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National Restaurant Association - 6 tips to power through winter storms

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6 tips to power through winter storms

It’s hard enough running a restaurant in calm conditions, but kitchen life can get extra difficult when things get ugly outside. Now that we’ve weathered winter storm Jonas, here are six ways to protect your business when the next weather emergency hits:

  1. Prepare for action in case power goes out. Extreme weather puts extreme stress on the electricity grid. If you have access to a back-up generator, prepare it for action. Most of the time, the generator won’t run the entire restaurant so know which systems to keep alive and which to keep dark. Make sure to hook the generator to the walk-in box first. If your power is out for a significant period of time, you could lose food. Protecting that investment and ensuring food safety is the priority. Moving food from your reach-ins to the walk-ins will give you some extra protection.
     
  2. Make sure battery back-up systems are usable. If your power goes out, any programmable system without a battery back-up will need to be reset. That could include timeclocks for defrost and lighting systems. Equipment with dead battery back-ups will lose programming. Example: A wall-mounted thermostat that hasn’t been checked on in a while. If the back-up battery is dead, the thermostat won’t function correctly when the power comes back on. You’ll have to reset it, so check thermostat batteries as well as all of your time clocks.
     
  3. Have emergency lighting systems in place. When the lights go out, the kitchen – loaded with hot equipment and slippery floors ‑ can become dangerous. Ensure your emergency lighting systems are in working order and have plenty of flashlights.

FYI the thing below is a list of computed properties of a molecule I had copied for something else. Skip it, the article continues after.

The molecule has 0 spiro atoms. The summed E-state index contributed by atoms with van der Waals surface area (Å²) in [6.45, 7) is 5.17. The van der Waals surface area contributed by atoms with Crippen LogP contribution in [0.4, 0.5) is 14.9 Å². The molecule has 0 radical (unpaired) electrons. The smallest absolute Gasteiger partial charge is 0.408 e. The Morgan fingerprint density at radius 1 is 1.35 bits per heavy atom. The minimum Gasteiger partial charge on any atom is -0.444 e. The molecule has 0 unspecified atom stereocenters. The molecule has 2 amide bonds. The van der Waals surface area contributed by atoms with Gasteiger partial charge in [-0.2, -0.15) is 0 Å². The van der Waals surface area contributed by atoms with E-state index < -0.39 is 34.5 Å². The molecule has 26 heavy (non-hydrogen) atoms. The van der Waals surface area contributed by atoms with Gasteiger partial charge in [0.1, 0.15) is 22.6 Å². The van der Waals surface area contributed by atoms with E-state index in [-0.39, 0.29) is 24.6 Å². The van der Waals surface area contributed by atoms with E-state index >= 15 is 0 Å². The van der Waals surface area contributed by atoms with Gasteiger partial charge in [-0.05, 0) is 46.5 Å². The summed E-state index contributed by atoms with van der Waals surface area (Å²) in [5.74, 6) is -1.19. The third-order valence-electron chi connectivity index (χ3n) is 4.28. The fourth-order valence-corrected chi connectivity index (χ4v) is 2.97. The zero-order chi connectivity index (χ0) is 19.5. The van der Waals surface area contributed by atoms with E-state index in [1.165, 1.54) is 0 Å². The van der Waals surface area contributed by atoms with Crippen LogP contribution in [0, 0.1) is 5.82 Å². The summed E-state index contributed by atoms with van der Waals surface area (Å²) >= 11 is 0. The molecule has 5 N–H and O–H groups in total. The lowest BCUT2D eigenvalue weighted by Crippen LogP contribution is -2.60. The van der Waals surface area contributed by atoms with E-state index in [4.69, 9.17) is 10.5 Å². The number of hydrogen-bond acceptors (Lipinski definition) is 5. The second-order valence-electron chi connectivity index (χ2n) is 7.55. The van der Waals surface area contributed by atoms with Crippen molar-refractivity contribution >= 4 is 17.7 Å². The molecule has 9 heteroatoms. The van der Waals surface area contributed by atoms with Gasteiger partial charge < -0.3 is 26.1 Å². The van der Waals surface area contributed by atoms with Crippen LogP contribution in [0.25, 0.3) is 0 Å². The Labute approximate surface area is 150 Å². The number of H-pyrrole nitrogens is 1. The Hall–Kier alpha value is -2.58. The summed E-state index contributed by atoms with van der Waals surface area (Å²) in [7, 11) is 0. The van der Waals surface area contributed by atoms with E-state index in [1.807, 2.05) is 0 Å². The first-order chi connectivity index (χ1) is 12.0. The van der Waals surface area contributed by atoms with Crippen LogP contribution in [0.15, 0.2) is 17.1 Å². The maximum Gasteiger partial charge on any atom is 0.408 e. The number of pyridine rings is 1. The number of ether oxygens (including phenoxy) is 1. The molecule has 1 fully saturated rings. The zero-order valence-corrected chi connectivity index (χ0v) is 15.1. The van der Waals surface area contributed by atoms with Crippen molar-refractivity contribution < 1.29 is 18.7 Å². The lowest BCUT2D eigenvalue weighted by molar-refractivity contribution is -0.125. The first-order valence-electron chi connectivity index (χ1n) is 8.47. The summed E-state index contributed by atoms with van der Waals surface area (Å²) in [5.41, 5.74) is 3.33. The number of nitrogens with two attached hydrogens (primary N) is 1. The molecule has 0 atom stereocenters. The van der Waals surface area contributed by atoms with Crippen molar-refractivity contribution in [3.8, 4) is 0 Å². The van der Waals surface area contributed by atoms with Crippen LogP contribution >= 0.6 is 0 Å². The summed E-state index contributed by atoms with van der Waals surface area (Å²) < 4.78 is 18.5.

4. Be diligent about personal safety. In a storm situation, emergency services are stressed to the max so be extra careful about fire safety. Keep your grease filters clean and double-down on staff safety. Keep egress in and out of the building clear and be careful of ice above and below the doors.
     
  5. Shut off your equipment. Kitchen appliances, such as convection ovens, use a combination of gas and electricity. When the power goes off, the electric side will stop, but the gas could continue to flow. The same can be true of electric solenoids that control gas flow in your exhaust hood. If there are problems with safety systems when the power comes back on, the gas valve might work, but the pilot lights might not. Make sure all appliances are turned off if power goes down.
     
  6.  Maintain equipment before storms hit. Take care of deferred maintenance items on your checklist before storms hit. Poorly charged refrigeration systems, water heaters that haven’t been blown down in a while, HVAC units with clogged filters and uninsulated water lines are big gambles. If service technicians can’t get to your restaurant in a storm, you could face trouble. If you have broken ductwork above the ceiling, a poor air balance that keeps your doors from shutting, or an economizer that is stuck open, you will waste energy and gobble up the profits you make selling hot chocolate and Irish coffee!


Also: 5 food safety tips to use in winter emergencies


The tips in this article were furnished by Richard Young and Mark Finck of the Food Service Technology Center in San Ramon, Calif. Visit the NRA’s Conserve sustainability program to learn more about operating your restaurant and resources efficiently.

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